Aug 8 · 9 min read

The VC industry has dramatically evolved over the years. There are a lot more VC funds and funding in the ecosystem today than ever before. Power in the VC industry has also started to shift to new funds, who are ready to give out big tickets and hunt startups with sophisticated algorithms. As the landscape changes, especially in the Parisian ecosystem, the value of raising funds with an American VC firm will really depend on your strategy. If the United States is in your market roadmap, it can be very interesting to raise your next round with American players.

Nonetheless, there are several challenges inherent to your foreign status to overcome. Americans may be really friendly, but they are tough when it comes to business. It will be harder for you to get clients, raise funds, sell, or even hire!

French startups who think of going global from Day 1 might want to raise US capital sooner rather than later. However, they first need to make sure they have a solid product-market fit and a predictable revenue stream. For most French companies, this stage tends to come at around their series A. It can be harder to generate investors’ attention at the seed stage unless you have specifically promising technology and an A-list angel investor team.

It is essential to keep in mind that the U.S. is already the most competitive market in the world. While the challenge can sound exciting to most entrepreneurs, you must beware of spending additional time and money as a result of transitioning at the wrong time. Taking that into account, keep on reading if you want to learn how to make the most of your time and money when moving to the U.S.!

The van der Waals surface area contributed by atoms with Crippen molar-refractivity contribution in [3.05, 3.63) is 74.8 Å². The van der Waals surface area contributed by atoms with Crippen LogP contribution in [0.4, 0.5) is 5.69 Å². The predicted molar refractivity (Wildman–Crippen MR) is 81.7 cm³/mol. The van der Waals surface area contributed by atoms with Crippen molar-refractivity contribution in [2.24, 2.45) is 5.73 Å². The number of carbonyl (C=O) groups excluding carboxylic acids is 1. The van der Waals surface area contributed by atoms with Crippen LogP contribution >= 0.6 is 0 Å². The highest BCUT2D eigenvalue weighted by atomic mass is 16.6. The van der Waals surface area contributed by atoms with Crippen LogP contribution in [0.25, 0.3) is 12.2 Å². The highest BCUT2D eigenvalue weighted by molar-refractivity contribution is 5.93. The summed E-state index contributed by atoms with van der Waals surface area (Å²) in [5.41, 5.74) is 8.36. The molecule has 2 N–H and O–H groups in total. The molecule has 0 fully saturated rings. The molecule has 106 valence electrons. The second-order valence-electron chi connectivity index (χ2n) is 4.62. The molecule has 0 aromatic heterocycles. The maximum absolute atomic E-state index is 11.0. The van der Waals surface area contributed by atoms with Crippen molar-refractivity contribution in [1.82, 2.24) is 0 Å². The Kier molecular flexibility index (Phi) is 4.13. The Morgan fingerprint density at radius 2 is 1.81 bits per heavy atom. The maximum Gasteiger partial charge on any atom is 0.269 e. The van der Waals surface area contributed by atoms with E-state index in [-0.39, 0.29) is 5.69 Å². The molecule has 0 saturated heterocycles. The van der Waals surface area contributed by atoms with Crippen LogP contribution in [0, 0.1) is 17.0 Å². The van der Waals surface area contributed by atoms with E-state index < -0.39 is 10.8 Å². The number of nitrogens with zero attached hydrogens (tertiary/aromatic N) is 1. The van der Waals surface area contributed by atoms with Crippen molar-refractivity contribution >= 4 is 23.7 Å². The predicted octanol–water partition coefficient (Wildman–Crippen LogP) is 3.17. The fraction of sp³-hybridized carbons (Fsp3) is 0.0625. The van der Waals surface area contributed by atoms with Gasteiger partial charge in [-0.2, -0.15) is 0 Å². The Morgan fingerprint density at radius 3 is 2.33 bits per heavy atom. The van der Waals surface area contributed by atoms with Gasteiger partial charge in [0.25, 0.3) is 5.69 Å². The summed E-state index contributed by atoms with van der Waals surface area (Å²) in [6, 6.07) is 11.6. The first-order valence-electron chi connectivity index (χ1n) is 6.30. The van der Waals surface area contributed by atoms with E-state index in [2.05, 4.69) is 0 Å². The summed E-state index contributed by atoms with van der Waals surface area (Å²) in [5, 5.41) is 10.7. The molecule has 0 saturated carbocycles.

Build a partnership with investors and find a human fit.

Interact with VCs as frequently as possible. You will need to show potential investors that you are on the right track through an investor deck, but face-to-face interaction matters just as much. By using your interpersonal skills, you can build rapport and easily share anything that advertises the company positively. Remember an investor does not only look at the project, but they also will take into account the vision and the team. Find the right VC aiming to build a long-lasting relationship. Make sure all of your touchpoints set the tone for the partnership you are building with your investors. Discussing with other CEOs from their portfolio companies can help you better understand the investors you are targeting. Try to better understand the people you connect with in order to find partners that you share common interests with. They will automatically be more inclined to talk to you if you are in their area of expertise. This also means you need to do an introspection. Think about who you are, your added value, and who you would want to work with. As a French founder, you might have more chances to raise funds from a french-speaking partner as he or she will share more cultural affinities with you (education, clients, company culture, etc.) compared to an American partner.

Find creative ways to reach out to VCs.

Investors do read emails, but they receive so many that you need to find other creative ways to reach out if you want a chance to stand out. To overcome this first selection and actually speak with partners, some founders go through a middle man — usually an investment bank. However, this can be seen quite negatively by investors as it shows that you can’t sell yourself on your own. So, unless it is a trusted investment bank — where in that case it is a good sign that you caught their attention in the first place — it is not recommended. Instead, you should try to develop your network to increase the chances of a warm introduction to your targeted investors.

Always do your homework.

Do your research on the market, your customers, and the people you are talking to. When you work on your competitive landscape, make sure to focus on your American customers. Investors will only be interested in the traction you can get in the US.

As mentioned earlier, it is important to do some research on your partners and VC firms, and particularly on how much they generally invest. Some funds only invest small tickets and will not be able to lead a round of funding. In that event, you will know to look for other investors to close your funding.